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‘The World in a Selfie’ Review: The Trouble With Tourism


Two years ago, Rebecca Mead of the New Yorker published a long article, “The Airbnb Invasion of Barcelona,” that addressed some of the challenges of unfettered tourism. Prior to the Covid-19 pandemic, Barcelona, year over year, found itself steadily drowning in foreign visitors. Short-term rentals on Airbnb, often illegally operated, filled the city’s apartment buildings and depressed the local housing supply. Barcelona’s main tourist draws, including Park Güell and the Sagrada Familia Church, were thronged by enormous quantities of visitors.

In the summer of 2014, spurred by the drunken antics of holiday-makers, protesters took to the streets to bring attention to “the pestilence of young visitors who came to Barcelona not to sample the local culture but to enact internationally recognized tropes of partying.” Three years later, 60% of Barcelona residents claimed in a survey that the city had reached or exceeded its capacity to host tourists.

Hating tourists is nothing new, as the Italian journalist Marco D’Eramo notes in “The World in a Selfie,” translated into English by Bethan Bowett-Jones and David Broder. Mr. D’Eramo quotes a British magazine article from 1848 lamenting that, for all their merits, the advent of the railroad and the steamboat had “afflicted our generation with one desperate evil; they have covered Europe with Tourists.” Adam Smith, in his “Wealth of Nations” (1776), heaped mocking scorn on the vogue of young men gallivanting around the Continent on so-called Grand Tours.

“The World in a Selfie,” first published in 2017, has been updated in this English-language edition to account for the pandemic, which shut down international travel for a year. Mr. D’Eramo highlights tourism’s paramount role in the world economy, smartly observing that Covid “proved the centrality of tourism through tourism’s omission. Once this industry ceased, not only airlines and shipping companies but aircraft manufacturers and shipyards found themselves on the verge of bankruptcy.” The book, “an inquiry into the tourist age,” is somewhat disjointed, moving distractedly at times from topic to topic and losing the thread in the philosophical weeds. But in its more focused moments, “Selfie” makes for a bracing, provocative examination of an all-too-human pastime.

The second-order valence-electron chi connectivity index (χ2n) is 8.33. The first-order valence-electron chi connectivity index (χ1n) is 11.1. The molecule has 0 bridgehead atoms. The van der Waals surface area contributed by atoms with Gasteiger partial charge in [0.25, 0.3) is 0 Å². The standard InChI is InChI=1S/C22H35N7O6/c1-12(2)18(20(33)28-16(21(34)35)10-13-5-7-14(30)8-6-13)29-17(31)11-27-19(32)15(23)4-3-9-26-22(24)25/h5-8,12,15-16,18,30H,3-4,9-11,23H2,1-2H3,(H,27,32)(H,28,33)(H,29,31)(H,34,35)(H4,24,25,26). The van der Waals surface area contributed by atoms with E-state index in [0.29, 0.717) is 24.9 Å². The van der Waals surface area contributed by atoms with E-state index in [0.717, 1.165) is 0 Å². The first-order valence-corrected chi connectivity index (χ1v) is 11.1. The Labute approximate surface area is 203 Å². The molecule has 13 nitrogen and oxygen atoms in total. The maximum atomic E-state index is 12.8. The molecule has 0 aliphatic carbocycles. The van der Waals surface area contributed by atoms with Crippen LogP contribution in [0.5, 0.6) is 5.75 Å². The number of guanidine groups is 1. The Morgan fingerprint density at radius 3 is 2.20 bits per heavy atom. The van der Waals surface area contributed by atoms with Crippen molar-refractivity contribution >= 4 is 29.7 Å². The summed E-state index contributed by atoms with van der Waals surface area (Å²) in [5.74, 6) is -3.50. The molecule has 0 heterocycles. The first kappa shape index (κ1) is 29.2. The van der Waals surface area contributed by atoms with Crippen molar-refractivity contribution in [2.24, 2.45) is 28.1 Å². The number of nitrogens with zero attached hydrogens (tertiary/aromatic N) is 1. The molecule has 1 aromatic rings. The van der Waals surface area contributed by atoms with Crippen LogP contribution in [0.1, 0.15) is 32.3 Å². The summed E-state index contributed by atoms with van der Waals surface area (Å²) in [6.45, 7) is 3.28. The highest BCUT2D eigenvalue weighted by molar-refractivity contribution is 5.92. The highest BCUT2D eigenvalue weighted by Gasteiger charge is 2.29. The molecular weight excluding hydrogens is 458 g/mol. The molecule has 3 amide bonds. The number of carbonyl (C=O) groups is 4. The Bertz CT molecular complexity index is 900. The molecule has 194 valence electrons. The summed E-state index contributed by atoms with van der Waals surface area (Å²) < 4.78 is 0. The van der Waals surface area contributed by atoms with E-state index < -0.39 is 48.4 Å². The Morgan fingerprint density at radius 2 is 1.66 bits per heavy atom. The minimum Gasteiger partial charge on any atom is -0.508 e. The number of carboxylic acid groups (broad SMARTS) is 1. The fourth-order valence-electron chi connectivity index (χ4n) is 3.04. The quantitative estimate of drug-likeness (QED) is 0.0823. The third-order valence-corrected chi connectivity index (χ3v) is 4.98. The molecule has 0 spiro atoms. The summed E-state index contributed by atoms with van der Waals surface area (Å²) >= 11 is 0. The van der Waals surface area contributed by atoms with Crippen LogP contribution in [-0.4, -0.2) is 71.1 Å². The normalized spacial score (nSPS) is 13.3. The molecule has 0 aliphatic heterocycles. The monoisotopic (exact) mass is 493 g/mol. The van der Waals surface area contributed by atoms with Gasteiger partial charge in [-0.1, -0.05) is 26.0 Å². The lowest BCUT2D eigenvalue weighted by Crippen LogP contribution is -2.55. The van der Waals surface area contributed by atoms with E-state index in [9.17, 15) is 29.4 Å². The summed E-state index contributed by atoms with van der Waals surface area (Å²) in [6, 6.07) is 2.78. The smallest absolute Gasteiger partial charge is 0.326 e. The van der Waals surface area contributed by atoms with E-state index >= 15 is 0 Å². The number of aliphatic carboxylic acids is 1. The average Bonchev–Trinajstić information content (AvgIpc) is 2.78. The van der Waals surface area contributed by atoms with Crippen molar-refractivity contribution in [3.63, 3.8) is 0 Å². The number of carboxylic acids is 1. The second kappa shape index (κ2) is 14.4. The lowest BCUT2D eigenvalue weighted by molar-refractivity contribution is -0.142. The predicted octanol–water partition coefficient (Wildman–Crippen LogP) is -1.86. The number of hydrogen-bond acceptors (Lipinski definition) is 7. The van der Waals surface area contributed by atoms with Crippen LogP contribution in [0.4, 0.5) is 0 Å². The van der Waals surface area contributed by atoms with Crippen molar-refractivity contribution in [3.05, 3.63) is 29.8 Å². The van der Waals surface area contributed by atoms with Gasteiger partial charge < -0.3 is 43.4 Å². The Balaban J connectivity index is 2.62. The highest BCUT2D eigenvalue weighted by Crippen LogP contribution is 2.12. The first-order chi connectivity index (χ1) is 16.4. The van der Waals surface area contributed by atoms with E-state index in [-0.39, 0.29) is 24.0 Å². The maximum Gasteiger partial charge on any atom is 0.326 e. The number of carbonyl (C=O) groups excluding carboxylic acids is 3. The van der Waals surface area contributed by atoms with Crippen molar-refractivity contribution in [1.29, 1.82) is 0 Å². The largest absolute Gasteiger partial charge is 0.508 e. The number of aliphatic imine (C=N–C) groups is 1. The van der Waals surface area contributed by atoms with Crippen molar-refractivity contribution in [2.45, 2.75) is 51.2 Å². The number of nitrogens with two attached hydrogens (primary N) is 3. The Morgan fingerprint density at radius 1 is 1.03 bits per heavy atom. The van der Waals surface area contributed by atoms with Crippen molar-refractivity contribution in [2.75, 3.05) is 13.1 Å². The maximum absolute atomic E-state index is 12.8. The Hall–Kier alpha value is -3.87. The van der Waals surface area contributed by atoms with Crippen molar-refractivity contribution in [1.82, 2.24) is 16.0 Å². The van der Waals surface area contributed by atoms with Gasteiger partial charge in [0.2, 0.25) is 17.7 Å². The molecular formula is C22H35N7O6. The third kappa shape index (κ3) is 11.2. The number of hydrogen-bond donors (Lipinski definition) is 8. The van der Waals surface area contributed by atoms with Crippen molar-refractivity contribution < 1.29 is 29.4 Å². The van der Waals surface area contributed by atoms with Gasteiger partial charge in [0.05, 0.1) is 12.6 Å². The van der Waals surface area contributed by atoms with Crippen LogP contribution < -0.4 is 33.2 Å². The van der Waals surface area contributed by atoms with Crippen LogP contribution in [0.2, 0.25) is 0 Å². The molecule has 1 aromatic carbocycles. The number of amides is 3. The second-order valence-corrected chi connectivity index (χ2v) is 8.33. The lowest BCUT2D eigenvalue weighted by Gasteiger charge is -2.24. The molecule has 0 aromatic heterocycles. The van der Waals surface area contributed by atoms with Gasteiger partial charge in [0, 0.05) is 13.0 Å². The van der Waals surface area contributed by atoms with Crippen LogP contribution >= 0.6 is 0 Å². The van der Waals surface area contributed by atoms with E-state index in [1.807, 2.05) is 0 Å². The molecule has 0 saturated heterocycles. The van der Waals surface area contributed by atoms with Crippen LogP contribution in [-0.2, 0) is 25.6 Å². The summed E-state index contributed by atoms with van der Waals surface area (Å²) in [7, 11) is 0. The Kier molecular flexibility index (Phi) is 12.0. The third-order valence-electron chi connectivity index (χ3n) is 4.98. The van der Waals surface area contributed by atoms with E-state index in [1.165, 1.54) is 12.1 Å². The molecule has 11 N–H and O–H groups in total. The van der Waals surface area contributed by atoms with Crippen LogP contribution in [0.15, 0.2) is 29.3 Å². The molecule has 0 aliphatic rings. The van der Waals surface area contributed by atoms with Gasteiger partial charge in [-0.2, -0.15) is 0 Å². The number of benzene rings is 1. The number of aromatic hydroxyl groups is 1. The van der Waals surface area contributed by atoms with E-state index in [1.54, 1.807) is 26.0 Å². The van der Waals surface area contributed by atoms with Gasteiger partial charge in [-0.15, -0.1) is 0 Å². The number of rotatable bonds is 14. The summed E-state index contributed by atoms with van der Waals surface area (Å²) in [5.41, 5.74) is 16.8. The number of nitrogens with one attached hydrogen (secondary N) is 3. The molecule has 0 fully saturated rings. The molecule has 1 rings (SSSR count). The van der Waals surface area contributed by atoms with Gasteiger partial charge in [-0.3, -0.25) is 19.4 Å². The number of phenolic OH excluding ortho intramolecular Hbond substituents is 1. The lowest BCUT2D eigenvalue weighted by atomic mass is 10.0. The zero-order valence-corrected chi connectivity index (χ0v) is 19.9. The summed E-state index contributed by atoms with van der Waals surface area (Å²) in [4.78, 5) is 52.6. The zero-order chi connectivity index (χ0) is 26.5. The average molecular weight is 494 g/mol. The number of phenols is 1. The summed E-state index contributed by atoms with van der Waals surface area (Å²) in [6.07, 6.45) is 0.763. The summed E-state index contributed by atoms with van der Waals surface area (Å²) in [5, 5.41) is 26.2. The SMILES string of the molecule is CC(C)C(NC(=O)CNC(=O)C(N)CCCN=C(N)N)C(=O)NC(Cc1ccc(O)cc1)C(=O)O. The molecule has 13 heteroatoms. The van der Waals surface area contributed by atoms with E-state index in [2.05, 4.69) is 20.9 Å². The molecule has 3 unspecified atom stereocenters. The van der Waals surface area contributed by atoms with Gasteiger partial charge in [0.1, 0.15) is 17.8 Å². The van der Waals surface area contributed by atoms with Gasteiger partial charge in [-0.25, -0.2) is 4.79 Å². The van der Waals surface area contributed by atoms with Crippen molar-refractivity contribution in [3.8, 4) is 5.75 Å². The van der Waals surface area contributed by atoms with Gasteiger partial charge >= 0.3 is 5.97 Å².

One recurring theme here is our futile search, through travel, for the “authentic.” Mr. D’Eramo saves his most biting commentary for UNESCO and its “World Heritage” listings, which he likens to a “kiss of death.” “Once the label is affixed,” he writes, “the city’s life is snuffed out; it is ready for taxidermy.” That’s hyperbole, no doubt, but his commentary on the unintended consequences of preservation is compelling.



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Birdsong in a Time of Silence by Steven Lovatt review – lockdown’s high notes | Books